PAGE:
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Minorities see an employment boost hiring by major companies in New York

In New York City, many leaders from major companies, including banks and tech giants, have formed a group aimed at increasing the hiring of individuals from minority communities.

The New York Jobs CEO Council, which is a new non-profit that also works with universities, the city and other groups to create new curriculums and apprenticeships over the next decade, counts chief executives from 27 firms among its members.

The goal is to hire 100,000 people from low-income Black, Latino and Asian communities by 2030, an ambitious but very promising and encouraging objective that aims to inspire other companies all over the world too.

Jamie Dimon, chairman & CEO of JP Morgan Chase & Co., speaks during the Bloomberg Global Business Forum in New York City, New York, U.S. Image credit REUTERS/Shannon Stapleton

Jamie Dimon, chief executive of JPMorgan Chase & Co, IBM CEO Arvind Krishna, and Accenture CEO Julie Sweet will co-chair the group.

Dimon explained that often, high-achieving people across New York were not given opportunities at the city’s top employers: “Today’s economic crisis is exacerbating economic and racial divides and exposing systemic barriers to opportunity.

“Young people in low-income and minority communities feel this failure the most. Unless we actively work to close the gap, COVID-19 will make matters worse,” pointed out the opinion piece which was co-authored with Félix V. Matos Rodríguez, the chancellor of the City University of New York (NYU).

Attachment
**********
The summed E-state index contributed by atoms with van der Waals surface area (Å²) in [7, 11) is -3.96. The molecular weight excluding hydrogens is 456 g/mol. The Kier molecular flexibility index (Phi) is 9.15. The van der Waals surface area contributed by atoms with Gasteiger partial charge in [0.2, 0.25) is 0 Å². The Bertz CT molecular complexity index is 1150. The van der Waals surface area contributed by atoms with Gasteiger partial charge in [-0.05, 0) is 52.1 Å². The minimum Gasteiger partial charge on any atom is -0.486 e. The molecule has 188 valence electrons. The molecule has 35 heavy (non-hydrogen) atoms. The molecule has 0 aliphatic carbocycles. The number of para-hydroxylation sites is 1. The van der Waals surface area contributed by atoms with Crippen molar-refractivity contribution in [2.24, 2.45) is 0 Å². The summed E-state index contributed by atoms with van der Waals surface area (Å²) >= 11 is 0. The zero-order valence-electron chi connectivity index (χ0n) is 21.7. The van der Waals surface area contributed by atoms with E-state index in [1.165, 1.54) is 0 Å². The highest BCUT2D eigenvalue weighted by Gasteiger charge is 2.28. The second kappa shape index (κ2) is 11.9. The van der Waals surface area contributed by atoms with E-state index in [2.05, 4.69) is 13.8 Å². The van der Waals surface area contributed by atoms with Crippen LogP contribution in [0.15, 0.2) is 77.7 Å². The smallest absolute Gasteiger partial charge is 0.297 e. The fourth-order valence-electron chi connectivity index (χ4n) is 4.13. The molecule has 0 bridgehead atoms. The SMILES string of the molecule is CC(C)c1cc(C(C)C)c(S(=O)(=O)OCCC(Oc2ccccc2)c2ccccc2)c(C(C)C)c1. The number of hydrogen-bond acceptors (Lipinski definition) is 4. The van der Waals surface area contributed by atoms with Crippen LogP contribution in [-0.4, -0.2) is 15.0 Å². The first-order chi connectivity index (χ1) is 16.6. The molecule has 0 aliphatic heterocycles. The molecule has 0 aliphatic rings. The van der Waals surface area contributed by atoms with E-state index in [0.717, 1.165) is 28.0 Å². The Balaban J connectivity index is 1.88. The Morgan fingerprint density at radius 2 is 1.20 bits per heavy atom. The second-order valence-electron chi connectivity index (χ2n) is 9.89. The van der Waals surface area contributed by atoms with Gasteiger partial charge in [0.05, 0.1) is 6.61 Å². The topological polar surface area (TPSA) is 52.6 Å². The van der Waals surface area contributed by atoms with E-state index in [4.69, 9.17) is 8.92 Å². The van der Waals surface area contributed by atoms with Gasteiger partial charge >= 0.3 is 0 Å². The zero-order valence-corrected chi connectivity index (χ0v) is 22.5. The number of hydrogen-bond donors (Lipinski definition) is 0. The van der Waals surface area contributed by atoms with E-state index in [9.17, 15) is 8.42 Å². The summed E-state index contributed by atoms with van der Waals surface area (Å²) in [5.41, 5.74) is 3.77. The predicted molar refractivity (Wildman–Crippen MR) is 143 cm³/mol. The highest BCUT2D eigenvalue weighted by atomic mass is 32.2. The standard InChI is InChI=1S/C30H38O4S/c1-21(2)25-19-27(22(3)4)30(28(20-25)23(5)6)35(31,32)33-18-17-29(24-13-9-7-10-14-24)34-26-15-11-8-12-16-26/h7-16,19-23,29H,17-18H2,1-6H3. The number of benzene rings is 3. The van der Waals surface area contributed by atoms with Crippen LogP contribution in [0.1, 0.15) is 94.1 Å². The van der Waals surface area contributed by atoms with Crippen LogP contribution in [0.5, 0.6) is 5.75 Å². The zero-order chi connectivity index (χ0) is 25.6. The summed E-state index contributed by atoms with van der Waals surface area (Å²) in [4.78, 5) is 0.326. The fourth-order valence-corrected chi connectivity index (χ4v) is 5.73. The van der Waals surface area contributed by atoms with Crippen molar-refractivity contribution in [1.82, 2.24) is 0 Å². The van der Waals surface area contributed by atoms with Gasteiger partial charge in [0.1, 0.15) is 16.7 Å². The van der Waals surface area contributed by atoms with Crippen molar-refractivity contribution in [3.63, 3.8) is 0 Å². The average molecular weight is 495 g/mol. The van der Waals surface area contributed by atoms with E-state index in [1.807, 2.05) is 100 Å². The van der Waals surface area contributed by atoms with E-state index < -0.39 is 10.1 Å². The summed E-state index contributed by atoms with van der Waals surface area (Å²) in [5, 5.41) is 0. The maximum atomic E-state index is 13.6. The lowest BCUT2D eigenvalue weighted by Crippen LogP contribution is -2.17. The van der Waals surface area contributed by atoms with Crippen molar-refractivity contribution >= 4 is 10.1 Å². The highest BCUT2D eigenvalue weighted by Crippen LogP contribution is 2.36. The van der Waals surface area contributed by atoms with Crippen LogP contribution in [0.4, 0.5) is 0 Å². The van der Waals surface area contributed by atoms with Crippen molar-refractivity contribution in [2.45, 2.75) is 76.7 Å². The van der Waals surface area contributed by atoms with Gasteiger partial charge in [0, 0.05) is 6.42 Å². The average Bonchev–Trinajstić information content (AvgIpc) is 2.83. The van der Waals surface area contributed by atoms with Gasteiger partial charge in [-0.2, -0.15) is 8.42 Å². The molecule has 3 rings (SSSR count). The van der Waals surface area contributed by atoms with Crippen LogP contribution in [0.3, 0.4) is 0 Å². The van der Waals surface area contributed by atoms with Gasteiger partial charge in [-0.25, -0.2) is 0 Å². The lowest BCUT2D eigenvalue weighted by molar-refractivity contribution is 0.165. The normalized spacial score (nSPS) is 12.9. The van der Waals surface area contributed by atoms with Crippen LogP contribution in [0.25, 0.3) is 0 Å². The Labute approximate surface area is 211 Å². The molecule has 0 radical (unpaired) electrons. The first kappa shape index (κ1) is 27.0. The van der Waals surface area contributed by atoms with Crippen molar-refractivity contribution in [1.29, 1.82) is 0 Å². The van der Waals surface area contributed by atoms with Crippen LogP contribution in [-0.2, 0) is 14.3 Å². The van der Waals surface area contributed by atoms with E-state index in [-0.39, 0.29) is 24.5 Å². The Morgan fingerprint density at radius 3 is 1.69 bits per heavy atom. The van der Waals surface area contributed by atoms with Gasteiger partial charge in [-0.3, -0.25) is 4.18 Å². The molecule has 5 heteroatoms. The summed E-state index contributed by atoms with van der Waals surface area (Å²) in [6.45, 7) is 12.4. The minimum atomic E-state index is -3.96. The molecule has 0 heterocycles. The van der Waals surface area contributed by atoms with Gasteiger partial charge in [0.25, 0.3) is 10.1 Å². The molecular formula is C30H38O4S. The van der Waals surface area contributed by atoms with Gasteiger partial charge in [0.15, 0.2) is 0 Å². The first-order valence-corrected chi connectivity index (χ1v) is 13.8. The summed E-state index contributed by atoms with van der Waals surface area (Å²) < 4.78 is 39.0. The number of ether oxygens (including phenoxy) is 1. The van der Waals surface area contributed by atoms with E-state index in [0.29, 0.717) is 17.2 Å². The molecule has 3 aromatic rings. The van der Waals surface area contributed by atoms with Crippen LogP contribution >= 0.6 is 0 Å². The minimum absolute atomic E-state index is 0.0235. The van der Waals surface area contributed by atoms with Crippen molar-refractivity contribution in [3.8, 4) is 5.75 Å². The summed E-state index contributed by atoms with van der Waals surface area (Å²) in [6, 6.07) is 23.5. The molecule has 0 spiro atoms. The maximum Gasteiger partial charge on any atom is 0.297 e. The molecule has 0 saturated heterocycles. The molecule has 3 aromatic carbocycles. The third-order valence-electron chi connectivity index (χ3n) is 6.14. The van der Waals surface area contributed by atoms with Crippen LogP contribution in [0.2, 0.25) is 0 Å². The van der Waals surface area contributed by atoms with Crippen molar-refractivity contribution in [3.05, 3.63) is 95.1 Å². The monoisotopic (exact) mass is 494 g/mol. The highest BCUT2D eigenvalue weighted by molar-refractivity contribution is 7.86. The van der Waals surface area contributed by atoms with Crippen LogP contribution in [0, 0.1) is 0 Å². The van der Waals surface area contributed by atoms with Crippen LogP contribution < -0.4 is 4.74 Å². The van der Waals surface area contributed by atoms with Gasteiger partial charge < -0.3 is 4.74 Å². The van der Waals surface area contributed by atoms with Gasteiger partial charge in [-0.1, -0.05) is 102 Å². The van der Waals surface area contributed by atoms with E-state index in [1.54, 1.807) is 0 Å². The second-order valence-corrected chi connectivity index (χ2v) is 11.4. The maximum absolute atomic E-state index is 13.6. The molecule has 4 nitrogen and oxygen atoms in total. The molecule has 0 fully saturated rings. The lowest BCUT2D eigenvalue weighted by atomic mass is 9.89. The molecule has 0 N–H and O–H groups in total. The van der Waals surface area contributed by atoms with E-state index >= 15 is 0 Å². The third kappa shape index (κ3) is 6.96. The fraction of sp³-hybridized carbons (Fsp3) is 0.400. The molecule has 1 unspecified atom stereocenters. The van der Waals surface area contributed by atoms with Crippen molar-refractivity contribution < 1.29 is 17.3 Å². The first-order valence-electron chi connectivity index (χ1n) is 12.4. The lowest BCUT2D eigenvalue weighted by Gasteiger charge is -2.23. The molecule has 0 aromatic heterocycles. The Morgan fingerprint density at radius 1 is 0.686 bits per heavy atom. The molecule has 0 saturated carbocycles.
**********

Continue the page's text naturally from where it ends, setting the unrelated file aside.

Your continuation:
Other companies in the group involve Inc, Google, Microsoft Corp and Goldman Sachs, according to a press statement released earlier this morning.

Image credit Focus Malaysia

Unsurprisingly, many American companies have been under increasing pressure to do more to give more opportunities to minority groups, in the wake of anti-racism protests inspired by the brutal murder of a 46-year-old African American man, George Floyd who was killed in May after a white police officer knelt on his neck for nearly nine minutes in Minneapolis.

The protests and the very active Black Lives Matter movement also arose because minorities have been disproportionately represented in COVID-19 deaths, and lower-income communities in the United States were hit hard economically not only because of the pandemic but also because of the not-so-fair governmental policies applied

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